Friday, July 13, 2012
A Tactical Suggestion for the 2012 Presidential Campaign
A young media planner based in the American Midwest contacted me yesterday. He had a few questions about the 2012 Presidential race and its effect on TV pricing in spot markets. The core issue is that he has a lot of spot market TV buys coming up for a key client this fall. Many, by sheer luck or bad luck, happen to fall in what the media pundits are calling the “battleground states.”
I have to be careful to disguise this fine young man’s identity. Let us say, for example, that he will be planning strategy for his important client in Ohio, Wisconsin, Virginia and North Carolina (other battleground states at this writing would include Florida (natch), New Hampshire, Iowa, Colorado, Nevada and perhaps Pennsylvania). As the campaign wears on, the list of authentic battleground states will shift a bit as polls get more definitive.
After we e-mailed back and forth a bit, I got in touch with a few people in the states where he would be executing plans. Candidly, they were licking their chops. One stated that pricing would be up 40-50% by September and October for some pretty indifferent inventory. Another stated that he was having scheduling difficulties NOW as Political Action Committee (PAC) money came in backing both candidates with eye-popping budgets.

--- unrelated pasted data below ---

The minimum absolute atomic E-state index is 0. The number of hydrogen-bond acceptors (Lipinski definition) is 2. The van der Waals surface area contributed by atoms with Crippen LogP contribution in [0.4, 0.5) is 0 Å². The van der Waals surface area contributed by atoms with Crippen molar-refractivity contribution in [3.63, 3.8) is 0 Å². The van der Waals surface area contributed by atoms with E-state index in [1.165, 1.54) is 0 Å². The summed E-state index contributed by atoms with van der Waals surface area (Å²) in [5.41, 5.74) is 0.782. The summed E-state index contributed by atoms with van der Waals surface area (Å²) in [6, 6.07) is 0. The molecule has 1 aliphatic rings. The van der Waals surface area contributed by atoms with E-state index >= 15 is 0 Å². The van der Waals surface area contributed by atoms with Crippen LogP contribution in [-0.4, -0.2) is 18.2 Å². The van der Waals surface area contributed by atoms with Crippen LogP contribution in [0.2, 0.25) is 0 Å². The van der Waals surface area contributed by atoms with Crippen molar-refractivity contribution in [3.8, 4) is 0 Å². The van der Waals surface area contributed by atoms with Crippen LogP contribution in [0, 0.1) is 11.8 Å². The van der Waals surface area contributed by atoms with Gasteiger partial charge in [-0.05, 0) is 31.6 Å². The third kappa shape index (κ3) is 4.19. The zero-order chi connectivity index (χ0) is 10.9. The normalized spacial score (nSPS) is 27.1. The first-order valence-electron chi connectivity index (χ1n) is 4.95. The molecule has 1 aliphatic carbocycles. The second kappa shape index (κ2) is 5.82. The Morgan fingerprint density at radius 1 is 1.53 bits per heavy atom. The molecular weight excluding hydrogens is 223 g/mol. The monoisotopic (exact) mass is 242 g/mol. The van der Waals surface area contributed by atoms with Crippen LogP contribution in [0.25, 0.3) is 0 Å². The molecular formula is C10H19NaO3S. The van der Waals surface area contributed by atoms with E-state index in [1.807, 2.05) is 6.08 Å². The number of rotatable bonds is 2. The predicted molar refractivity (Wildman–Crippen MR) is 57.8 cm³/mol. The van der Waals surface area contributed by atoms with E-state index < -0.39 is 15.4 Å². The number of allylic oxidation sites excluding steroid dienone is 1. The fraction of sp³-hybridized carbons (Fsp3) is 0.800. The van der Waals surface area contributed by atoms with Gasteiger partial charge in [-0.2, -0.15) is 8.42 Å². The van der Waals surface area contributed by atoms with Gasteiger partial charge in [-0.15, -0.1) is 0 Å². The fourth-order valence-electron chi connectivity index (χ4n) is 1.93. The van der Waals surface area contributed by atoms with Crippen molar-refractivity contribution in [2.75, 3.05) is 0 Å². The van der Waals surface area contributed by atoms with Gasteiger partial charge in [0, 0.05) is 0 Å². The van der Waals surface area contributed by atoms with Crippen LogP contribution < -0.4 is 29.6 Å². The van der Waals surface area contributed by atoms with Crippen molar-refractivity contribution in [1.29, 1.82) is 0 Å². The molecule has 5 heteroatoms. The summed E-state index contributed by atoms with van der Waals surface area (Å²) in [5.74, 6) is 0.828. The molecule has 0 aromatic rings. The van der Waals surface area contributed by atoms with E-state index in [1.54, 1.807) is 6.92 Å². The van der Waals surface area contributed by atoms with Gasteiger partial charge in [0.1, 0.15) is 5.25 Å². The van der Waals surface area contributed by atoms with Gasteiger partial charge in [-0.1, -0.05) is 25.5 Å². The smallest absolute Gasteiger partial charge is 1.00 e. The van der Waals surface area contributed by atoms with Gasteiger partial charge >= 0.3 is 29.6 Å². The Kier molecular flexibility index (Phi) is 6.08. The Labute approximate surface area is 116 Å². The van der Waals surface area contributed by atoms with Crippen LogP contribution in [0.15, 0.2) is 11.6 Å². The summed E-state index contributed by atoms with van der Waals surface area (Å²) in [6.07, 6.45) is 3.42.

I got back to my new friend and advised the following: Don’t buy spot TV in the heavy battleground markets this fall. My logic is pretty simple. If the pressure on key inventory is such that prices rise by 50% over normal rates, you are asking your TV advertising to work awfully hard. Additionally, this young man is making a name for himself by putting together some very nicely wrought media plans. The buys to execute these plans will likely never see the light of day as pre-emptions by either the campaigns or PACS will totally disrupt the carefully designed weekly media weights baked in to the original plans (Federal law states that political advertising must always clear if the advertiser provides upfront money. Previously scheduled commercial advertising is often “pre-empted” by the political dollars).
This is a hard thing to tell clients. You may have to put them in media that does not have a good track record for them. Or, you may miss supporting a key sales period for some advertisers. But, your odds of successfully executing a spot TV campaign are really low this year in many battleground markets. On top of this, the agency you work for may lose income if you defer spending to 2013.
So, you need to look at each market separately. Maybe you can use radio plus a digital option in some Designated Market Areas (DMA’s). Or, local cable plus radio although sophisticated campaigns such as these are using specific cable channels to great effect given the narrow demographic appeals of some channels. Regional sports is also an area which often dodges the political bullet but it is hard to build a total campaign on regional sports working largely on its own for a brand.
This fall will be interesting and I am glad that I do not live in a battleground state or where there will be a hotly contested US Senate seat as well. In that case, I might stick to Netflix, Hulu, PBS, and Turner Classic Movies until after the election.
If you would like to contact Don Cole directly, you may reach him at firstname.lastname@example.org